Venango has given out nearly $1.5M in CARES funds

Venango County commissioners are continuing to get CARES money out to local small businesses.

A total of 267 local businesses and 41 non-profits had received grants from the county’s CARES funds as of Thursday.

The county is still processing applications, chief financial officer Diona Brick said.

Various businesses have received $1,281,530 and the non-profits have received $184,834, Brick said.

She added that applications for CARES funds for 11 of the county’s 18 volunteer fire departments are being processed.

“One business shutting its doors is a tragedy,” commissioner Mike Dulaney said. He added that commissioners have been working on the small business grant program every day since before the money was received in July.

Commissioners chairman Sam Breene said the commissioners went door to door to the small businesses in the county with applications to make sure establishments such as barbershops and hair salons knew about the grant program.

“Overall the program has been very well received. Businesses are very thankful for what little we could do to help,” Dulaney said. “Every thank you note we get from businesses means the world to us,” he added.

Dulaney said Venango County was one of the first counties to implement a grant program to help businesses.

“We know the program is working. So many businesses have told us they could not have survived this if not for this money. Some are the smallest of the small, some of which have been in the community for decades,” Breene said.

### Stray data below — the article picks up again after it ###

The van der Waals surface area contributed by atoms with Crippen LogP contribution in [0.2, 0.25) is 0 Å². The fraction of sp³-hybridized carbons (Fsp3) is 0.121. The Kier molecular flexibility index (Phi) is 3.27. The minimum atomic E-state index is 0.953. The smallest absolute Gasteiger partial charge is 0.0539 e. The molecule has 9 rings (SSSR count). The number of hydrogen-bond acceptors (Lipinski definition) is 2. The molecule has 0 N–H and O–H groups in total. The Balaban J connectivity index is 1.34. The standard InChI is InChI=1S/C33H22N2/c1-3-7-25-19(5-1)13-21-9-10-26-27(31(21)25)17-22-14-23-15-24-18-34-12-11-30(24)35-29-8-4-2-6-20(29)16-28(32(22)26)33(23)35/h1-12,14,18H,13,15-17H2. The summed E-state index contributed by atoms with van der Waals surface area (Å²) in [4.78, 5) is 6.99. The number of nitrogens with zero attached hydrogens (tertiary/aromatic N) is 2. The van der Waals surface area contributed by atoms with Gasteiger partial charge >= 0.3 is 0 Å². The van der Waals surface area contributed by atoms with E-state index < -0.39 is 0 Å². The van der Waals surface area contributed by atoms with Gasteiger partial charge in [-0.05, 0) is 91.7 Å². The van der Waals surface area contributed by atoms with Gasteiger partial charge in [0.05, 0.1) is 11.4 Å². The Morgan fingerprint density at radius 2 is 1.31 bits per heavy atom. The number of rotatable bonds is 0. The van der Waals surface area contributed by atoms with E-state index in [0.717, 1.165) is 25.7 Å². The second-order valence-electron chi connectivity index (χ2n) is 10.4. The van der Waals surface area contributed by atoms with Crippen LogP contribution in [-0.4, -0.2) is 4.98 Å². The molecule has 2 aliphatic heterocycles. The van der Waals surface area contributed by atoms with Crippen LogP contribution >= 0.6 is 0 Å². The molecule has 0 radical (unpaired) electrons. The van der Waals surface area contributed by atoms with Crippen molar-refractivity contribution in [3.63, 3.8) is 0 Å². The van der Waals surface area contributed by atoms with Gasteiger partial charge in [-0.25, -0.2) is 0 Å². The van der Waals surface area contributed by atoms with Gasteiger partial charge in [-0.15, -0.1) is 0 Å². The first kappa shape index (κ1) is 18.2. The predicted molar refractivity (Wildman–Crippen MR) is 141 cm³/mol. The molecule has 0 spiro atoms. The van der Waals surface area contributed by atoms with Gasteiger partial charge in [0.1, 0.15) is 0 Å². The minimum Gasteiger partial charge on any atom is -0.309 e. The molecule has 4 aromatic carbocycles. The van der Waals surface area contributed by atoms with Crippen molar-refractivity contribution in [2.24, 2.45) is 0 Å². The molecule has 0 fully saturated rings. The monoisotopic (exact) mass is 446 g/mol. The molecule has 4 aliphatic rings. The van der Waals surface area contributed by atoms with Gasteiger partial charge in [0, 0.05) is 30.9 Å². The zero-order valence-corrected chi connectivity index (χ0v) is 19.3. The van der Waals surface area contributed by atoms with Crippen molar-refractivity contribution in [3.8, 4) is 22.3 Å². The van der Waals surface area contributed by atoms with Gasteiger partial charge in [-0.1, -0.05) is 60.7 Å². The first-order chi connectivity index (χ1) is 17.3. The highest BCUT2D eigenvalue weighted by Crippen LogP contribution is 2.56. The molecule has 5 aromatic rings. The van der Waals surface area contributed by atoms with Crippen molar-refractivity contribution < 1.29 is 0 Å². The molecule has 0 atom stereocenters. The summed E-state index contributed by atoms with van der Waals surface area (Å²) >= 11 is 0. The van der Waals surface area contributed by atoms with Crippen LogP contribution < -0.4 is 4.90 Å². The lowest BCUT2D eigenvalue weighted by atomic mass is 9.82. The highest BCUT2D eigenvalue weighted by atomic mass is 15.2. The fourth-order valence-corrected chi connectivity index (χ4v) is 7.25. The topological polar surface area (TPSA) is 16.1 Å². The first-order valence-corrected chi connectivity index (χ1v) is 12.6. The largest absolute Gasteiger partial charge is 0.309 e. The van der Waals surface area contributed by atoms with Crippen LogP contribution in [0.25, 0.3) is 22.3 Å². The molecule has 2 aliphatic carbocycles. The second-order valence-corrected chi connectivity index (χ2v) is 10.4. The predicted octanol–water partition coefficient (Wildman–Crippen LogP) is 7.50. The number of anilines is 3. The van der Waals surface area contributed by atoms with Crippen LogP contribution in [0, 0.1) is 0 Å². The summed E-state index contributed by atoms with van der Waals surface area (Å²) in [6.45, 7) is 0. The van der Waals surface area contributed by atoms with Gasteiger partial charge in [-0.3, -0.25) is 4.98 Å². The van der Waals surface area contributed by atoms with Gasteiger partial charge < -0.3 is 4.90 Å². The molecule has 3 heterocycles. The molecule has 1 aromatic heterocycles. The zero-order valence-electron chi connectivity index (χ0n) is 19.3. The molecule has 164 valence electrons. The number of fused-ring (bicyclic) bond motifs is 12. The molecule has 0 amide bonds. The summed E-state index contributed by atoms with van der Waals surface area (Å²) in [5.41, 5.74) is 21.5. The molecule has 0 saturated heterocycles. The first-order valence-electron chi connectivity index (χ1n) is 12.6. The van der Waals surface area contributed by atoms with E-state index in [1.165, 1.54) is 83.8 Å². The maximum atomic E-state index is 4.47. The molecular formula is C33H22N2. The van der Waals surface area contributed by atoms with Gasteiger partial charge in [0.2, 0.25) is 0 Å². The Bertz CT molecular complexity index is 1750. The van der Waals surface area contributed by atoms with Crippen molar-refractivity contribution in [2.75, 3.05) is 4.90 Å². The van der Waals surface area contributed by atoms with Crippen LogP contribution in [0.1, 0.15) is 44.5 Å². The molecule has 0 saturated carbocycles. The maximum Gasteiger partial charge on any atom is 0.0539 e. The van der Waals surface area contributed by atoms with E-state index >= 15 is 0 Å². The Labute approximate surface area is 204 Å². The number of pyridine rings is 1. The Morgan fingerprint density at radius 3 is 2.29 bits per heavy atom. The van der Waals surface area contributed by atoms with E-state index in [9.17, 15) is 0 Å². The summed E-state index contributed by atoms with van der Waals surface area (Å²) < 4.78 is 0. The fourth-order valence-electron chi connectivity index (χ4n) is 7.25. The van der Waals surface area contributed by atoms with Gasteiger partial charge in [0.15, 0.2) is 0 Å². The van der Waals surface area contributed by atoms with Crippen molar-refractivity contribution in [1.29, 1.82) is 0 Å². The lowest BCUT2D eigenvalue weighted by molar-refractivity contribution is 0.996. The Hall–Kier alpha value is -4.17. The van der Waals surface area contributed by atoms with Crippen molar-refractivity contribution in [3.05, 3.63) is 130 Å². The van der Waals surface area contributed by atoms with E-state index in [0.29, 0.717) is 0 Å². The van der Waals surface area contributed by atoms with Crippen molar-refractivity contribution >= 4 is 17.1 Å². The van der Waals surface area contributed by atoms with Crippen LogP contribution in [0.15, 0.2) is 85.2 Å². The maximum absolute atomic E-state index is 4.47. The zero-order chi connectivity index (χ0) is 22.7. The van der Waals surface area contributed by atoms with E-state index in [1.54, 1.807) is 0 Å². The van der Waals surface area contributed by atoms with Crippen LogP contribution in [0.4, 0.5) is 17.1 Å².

“Our goal is to have as high an acceptance rate as possible. At this point the acceptance rate is 80% but that could go up,” Breene said.

A goal was to make the application as simple as possible so businesses, especially ones operated by sole proprietors, would be able to find the time to fill it out, Dulaney said.

“We asked them to give us as much information as they could,” Dulaney said. Making the process simple for businesses has put more work on the county, which the commissioners said they are glad to do to help out businesses.

The commissioners agreed that much of the credit for making the program a success goes to Brick, who often dealt with other government agencies regarding how the county CARES money was spent.

“Diona (Brick) worked with the DCED (Department of Community and Economic Development) and regulators to make sure we had an acceptable program,” Breene said.

The commissioners also credited the local chambers of commerce and the Franklin Industrial and Commercial Development Authority for partnering with the county to get the word out to businesses about the CARES grants.